(Defense News) To Trae Stephens, a partner at the Silicon Valley venture capital firm Founders Fund and the chairman of tech company Anduril Industries, risk-averse leaders at the Pentagon — for sticking to their “go slow” approach — are like “dumb gamblers.”
By Sydney J. Freedberg Jr.,
“Ultimately that is what this is all about, why I get up every morning, that’s why AFC exists: to make sure, not today’s soldier, but our kids and our grandkids have the core concepts, the organizational structures, and the capabilities they need to fight and win on a future battlefield,” Gen. Murray said, “or even better yet not to fight at all, because there is nobody in the world in the future that would ever take on the United States in ground combat, because we have done our job so well.”
By Zachery Tyson Brown, RealClearDefense: “The United States Intelligence Community is charged to help national leaders make informed decisions. In the nearly three-quarters of a century since its modern incarnation at the close of the Second World War, it has grown huge through cycles of incremental, if often incoherent, reform. But its structural—and more importantly, its intellectual—model has been remarkably resistant to adaptive change. Today, it is operating from within an increasingly anachronistic paradigm, leading critics—myself among them—to sound alarms of looming obsolescence.”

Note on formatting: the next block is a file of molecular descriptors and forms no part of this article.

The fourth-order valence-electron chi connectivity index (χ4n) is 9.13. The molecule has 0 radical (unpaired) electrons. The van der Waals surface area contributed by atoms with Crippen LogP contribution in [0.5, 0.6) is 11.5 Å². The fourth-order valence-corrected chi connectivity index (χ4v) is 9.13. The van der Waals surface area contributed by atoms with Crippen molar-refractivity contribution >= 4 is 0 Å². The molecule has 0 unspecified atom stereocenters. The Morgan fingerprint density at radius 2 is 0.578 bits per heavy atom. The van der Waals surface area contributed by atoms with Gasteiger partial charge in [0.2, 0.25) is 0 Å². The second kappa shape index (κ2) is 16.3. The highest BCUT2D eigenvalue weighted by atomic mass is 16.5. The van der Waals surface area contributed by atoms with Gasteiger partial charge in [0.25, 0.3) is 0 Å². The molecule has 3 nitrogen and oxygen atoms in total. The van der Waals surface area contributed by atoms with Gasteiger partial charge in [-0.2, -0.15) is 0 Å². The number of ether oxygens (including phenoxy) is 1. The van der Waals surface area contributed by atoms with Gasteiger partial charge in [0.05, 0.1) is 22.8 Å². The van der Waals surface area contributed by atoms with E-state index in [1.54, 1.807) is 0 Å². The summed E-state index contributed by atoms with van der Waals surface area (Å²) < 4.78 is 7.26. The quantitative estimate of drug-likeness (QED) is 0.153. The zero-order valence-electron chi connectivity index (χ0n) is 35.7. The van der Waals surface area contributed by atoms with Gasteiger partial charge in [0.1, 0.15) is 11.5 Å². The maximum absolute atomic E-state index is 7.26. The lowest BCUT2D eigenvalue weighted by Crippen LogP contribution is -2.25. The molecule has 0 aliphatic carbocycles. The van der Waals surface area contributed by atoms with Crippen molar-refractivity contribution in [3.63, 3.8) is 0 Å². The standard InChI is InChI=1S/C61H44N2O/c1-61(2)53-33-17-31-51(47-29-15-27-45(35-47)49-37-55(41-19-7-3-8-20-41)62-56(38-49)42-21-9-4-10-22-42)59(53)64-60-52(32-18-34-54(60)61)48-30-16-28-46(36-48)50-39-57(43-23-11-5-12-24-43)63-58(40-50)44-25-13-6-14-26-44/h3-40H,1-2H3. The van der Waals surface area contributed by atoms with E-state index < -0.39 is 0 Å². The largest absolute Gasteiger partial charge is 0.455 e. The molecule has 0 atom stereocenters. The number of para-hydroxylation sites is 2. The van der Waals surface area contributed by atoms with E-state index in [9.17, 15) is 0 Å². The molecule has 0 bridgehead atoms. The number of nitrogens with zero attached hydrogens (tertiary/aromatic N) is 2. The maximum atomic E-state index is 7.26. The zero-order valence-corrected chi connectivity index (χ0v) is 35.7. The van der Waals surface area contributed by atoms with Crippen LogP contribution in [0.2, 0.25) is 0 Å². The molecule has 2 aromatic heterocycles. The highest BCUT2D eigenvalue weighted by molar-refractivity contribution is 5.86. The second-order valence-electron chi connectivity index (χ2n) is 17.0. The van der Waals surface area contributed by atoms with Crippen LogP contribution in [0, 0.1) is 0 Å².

(Breaking Defense) For Maj. Gen. Cedric Wins, when the organization he’s led for 31 months changed its name, its mission, and the four-star headquarters it works for, it finally found the answer to a question it – and the entire Army – have been struggling with for at least 16 years.